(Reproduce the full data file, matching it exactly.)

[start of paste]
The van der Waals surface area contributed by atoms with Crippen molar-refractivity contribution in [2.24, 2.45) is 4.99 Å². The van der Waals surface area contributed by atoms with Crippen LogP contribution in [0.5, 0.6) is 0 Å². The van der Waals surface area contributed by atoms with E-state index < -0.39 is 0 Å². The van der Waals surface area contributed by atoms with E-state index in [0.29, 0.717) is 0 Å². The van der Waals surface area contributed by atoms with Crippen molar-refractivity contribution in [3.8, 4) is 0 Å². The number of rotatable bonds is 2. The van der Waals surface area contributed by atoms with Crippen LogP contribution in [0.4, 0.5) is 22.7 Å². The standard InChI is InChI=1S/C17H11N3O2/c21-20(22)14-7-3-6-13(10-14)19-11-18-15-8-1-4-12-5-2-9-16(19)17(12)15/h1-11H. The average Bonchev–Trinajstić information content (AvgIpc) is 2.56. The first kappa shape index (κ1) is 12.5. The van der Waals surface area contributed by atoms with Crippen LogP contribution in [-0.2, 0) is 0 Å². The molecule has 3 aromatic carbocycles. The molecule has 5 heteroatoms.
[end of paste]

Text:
The van der Waals surface area contributed by atoms with Crippen molar-refractivity contribution in [2.24, 2.45) is 4.99 Å². The van der Waals surface area contributed by atoms with Crippen LogP contribution in [0.5, 0.6) is 0 Å². The van der Waals surface area contributed by atoms with E-state index < -0.39 is 0 Å². The van der Waals surface area contributed by atoms with E-state index in [0.29, 0.717) is 0 Å². The van der Waals surface area contributed by atoms with Crippen molar-refractivity contribution in [3.8, 4) is 0 Å². The number of rotatable bonds is 2. The van der Waals surface area contributed by atoms with Crippen LogP contribution in [0.4, 0.5) is 22.7 Å². The standard InChI is InChI=1S/C17H11N3O2/c21-20(22)14-7-3-6-13(10-14)19-11-18-15-8-1-4-12-5-2-9-16(19)17(12)15/h1-11H. The average Bonchev–Trinajstić information content (AvgIpc) is 2.56. The first kappa shape index (κ1) is 12.5. The van der Waals surface area contributed by atoms with Crippen LogP contribution in [-0.2, 0) is 0 Å². The molecule has 3 aromatic carbocycles. The molecule has 5 heteroatoms.